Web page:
27 September 2005
In 1746, the New England pastor Jonathan Edwards published a defense of the “Great Awakening” of religious fervor he had helped provoke in the colonies. “As that is called experimental philosophy,” he wrote, “which brings opinions and notions to the test of fact, so is that properly called experimental religion which brings religious affections and intentions, to the like test.”
Edwards hoped to make of religious life a kind of science of sainthood. The Revealer takes his declaration as a concise manifesto for the attempt to make of journalism and “religion,” broadly defined, a kind of literature that might also pass the “test of fact.” Appropriately enough, this experiment begins in a classroom, at New York University. The scientists are graduate students in the Department of Journalism and at the Center for Religion and Media. I’m their teacher and editor.
Our hypothesis is this: Reporting belief — not just the footprint it leaves on politics or pop culture, but belief itself — requires experiments in journalism. Our methods may involve variations of voice and tone; chronology as argument; kairos in lieu of who, what, where, when, why; economics as theology; scripture as source; experts as satirical fodder; religious experience as police report; atheism as Holy Ghost power; superstition as clues; mythology as evidence of things not seen.
Such reporting must be accurate, well-informed, and verifiable. But that’s where our formal responsibilities end. Our project is narrative, our goal a collection of stories. Not ethnographic; not sociological; not “instructive”; not necessarily respectful. Some may be written by unashamed believers; others by proud unbelievers; and some, I hope, by writers who come to see that reporting religion doesn’t have to involve writing about God or gods or godlessness. Rather, it can be a study of the intangible within the material, the beliefs sheltered within flesh and boneRather, it can be a study of the intangible within the material, the beliefs sheltered within flesh and bone, and also the material made meaningful, the rituals, known and hidden, by which we live.
The first entry follows.
TORO! TORO! TORITO
A visionary artist embroiders her religions.
By Joseph Tuzzo
In the records department beneath the New York Criminal Courthouse, Carmen Julia Porfido had a vision of forgiveness. There in the women’s restroom, in the exposed grout beneath a cracked floor tile, the Spanish interpreter saw something, a chance image that triggered inspiration. Visions can come in the veins of dried leaves, the stains left by sneaker treads on subway floors, or the grain of marble pillars. Here, on the bathroom floor, was the pregnant Virgin Mother in an act of confession.
Epiphanic moments like these are rare even for a visionary. Between cases Porfido embroidered the image into the central panel of a motley triptych that she named “Annunciation, Confession, and Stigmata.” In the left panel, the Angel Gabriel whispers the belated word; Mary holds the center; and to her right an obese, robed priest hears the Virgin’s confession while receiving the stigmata, the blessed wounds of Christ. Blasphemous and grotesque, the work is a striking expression of personal mythology and personal history. Porfido calls it a conversation starter.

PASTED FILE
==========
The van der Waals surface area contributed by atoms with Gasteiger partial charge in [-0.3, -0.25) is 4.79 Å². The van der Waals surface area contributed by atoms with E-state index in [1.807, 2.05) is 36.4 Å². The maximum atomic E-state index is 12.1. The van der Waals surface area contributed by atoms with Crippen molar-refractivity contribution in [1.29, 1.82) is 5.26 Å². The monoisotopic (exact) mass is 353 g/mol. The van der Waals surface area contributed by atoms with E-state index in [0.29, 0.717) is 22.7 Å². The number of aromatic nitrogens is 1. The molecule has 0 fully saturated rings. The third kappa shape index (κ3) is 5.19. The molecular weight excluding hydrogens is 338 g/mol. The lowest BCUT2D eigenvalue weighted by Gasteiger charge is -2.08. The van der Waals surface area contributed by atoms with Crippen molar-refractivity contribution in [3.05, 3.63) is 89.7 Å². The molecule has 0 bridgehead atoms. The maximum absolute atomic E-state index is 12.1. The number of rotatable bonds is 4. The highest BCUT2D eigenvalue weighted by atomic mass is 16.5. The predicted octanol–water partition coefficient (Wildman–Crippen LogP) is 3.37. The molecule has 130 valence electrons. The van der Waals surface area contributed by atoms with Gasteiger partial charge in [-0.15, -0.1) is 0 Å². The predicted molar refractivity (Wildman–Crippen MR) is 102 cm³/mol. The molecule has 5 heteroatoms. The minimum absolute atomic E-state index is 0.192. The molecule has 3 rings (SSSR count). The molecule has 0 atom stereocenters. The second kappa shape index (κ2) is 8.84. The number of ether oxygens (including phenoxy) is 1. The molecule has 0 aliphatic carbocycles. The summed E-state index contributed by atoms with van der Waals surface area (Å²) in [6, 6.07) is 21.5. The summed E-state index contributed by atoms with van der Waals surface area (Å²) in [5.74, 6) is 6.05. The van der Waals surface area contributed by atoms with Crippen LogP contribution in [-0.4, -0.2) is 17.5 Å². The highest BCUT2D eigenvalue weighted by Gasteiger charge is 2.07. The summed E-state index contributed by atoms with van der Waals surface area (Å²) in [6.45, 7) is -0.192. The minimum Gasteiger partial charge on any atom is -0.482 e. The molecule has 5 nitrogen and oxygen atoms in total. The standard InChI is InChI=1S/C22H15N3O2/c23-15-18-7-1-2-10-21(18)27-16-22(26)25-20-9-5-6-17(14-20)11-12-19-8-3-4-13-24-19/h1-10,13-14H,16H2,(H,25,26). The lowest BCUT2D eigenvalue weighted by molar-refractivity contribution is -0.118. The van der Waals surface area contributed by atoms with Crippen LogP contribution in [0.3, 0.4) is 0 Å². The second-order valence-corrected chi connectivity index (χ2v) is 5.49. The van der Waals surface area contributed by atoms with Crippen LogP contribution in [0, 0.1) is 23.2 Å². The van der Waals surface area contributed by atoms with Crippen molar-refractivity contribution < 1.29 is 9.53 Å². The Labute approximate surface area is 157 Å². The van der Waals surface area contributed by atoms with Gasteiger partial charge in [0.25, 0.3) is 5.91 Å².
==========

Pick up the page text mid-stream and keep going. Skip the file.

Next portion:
“I have no talent; I copy what I see,” she says, unfolding the baroque panels from her purse. Embroidered in a complex stitch called extended French knot, it looks plush but feels rough, as knotty as the unique theology it expounds. “I saw this in a toilet,” she says, at once humble and charismatic. When she takes you to the broken tiles in the bathroom stall, when she shows you the mottled stain, you accept her talent. The translation seems literal. You share in her vision, you feel it, and you convert to a belief in her art, which may be the one true faith Porfido has left.
It has been four months since her last vision. She looks pale and thin on a frozen Saturday morning, she smells of Echinacea tea and tobacco, and she sounds exhausted. Her slender arms and shoulders feel frail and fragile inside a ribbed green turtleneck. She sits in a warm and close railroad apartment on W. 21st Street in Chelsea, watching library tapes of a Hindu spiritualist. She seems about ready to break. Lately she has neither had visions nor seen epiphanic stains, and she has become discouraged with her work. Public recognition is elusive. Hers is an uncommon loneliness, combining an artist’s loss of confidence with a mystic’s loss of faith, a feeling close to despair.
Think of all the things a person accumulates in 64 years: tea pots; cracked coffee mugs; stains on rugs; two sets of divorce papers; four cats; a homemade Christmas tree made of chicken wire; a clump of solder the repairmen left in the court prisoners’ elevator, which she framed and hung beside embroideries of the harlequins, marionettes, bullfighters and transsexuals who fill her mind. A curio cabinet filled with neatly arranged glass statues of Buddha and Ganesha offers a respite from disorder. “There’s too many pictures in this house, too much shit,” Porfido says.
Twenty-eight years of clutter in this apartment. “I’m worried when you’re gone — the people that are left behind have to clean it all up.” She has begun the project herself, sorting through the three photo albums that hold pictures of her work, arranging them chronologically, evaluating along the way. Some pieces found buyers through the Brooklyn Working Artist Coalition, some in the annual New York City Employees Art Show at the criminal court building. They sold for $200 to $2,000, depending on size, complexity of stitch and amount of hours spent stitching, stretching, re-stitching and mounting. The unsold now hang stacked in rows along the peach-colored walls of her apartment, reaching to the ceiling.